The Dredge Report… Wizard islet residents temporarily missing

Sunday, February 12th, midday, numerous residents from around Wizard islet were swept up into a heavy net, only to be returned approximately half an hour later. Sally Snail, one of the residents who was temporarily taken to the surface said: “I saw absolutely nothing. I was holding my breath inside my shell the entire time!”

That is how a news article might start if the marine community from around Wizard islet, just off the coast from the Bamfield Marine Science Centre (or BMSC for short,) had a newspaper… and could read… and write… and also choose interviewees poorly.


Wizard islet peeking out of the water. (Photo credit to Brianna Cairns.)

Last weekend, while at BMSC, we took a trip out on the centre’s flagship, the Alta, to conduct a dredge and look at ocean floor life. Normally a dredge involves scraping out large areas of ocean, sea, or lake floor, however the dredges that take place out of BMSC follow strict guidelines. For example, they only dredge the sandy floor around one small, magical islet, and the metal frame that holds the net is only about 45cm across.

Which brings us back to what we dredged up; the animals local to the locale: Various sea stars, urchins, bottom fish, small crabs, clams, mussels, sea cucumbers, and the most interesting to me, moon snails.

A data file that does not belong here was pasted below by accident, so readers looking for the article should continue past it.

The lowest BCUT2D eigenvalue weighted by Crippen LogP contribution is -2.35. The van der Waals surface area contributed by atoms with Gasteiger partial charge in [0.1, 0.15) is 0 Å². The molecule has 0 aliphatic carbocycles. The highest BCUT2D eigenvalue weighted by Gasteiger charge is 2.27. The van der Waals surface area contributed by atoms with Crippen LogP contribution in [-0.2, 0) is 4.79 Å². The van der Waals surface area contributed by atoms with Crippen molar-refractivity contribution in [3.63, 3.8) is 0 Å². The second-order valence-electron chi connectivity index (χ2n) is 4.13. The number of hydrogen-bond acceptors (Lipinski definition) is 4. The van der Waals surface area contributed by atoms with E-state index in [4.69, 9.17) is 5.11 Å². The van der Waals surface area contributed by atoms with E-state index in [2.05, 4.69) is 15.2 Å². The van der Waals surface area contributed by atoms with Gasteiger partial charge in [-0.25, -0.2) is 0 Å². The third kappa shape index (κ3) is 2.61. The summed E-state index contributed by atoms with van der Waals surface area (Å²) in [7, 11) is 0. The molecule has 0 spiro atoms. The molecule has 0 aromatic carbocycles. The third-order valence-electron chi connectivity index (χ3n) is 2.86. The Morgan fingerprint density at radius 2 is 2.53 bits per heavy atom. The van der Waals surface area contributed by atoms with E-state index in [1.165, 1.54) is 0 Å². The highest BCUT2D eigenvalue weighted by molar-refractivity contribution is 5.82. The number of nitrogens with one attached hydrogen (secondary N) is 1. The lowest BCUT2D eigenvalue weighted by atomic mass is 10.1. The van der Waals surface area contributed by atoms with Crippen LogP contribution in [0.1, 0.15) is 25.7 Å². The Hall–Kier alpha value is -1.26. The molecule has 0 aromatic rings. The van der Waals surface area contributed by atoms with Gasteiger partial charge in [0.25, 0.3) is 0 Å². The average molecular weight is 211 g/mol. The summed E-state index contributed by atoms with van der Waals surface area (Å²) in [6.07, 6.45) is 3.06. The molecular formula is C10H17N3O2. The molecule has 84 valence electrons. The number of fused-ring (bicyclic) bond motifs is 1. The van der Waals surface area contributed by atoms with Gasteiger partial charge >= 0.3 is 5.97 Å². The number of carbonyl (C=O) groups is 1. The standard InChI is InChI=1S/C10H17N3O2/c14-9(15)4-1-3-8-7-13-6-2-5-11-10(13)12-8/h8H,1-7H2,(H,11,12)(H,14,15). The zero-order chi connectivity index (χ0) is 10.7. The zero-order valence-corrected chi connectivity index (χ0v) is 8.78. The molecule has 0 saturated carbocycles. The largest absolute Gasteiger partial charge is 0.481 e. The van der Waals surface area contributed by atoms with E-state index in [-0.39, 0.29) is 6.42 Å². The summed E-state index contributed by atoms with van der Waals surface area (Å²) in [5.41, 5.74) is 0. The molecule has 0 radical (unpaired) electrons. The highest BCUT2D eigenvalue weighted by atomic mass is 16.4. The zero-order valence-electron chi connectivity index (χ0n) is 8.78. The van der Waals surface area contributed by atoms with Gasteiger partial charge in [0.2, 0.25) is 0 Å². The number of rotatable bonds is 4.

Sally didn’t make a very good interviewee because when in danger, moon snails lock themselves tightly inside of their shells with a hard plate sealing the opening. This protects them, but has a drawback; they seal the opening so well that they cannot breathe meaning that cannot stay inside indefinitely. I was also astonished by the size of these snails. Bellow you can see our TA holding one that is approximately baseball sized, and that is only about half their maximal size!


Our TA holding a Moon snail and various other activity.

We also found some perfectly circular material that I would describe as looking like the top of an old timey vase, about 15cm in diameter. I assumed that it was some kind of garbage, like a gasket from a boat and I was surprised to learn that it was made by a moon snail! Looking closely at these “sand collars”, I could see that they were made of grains of sand gelled together giving them a smooth, rubbery finish. Their purpose? Moon snails place a layer of eggs inside the collars which serves to disperse and protect the eggs. Intrigued? If you want to learn more about moon snails or see some cool videos, you can follow the links at the bottom.


Me holding a piece of a sand collar. (Photo credit to Sharon Kay.)


A closer look at a sand collar beside a moon snail. ( Image from )

Moon snail fact sheet:

Moon snail time lapse:

Sand collar:

For those of you with adventurous tastes, recipes are available online. Here is one on the forum. That is stripersonline, not strippersonline. If you use the two P website, you may be in for a surprise.


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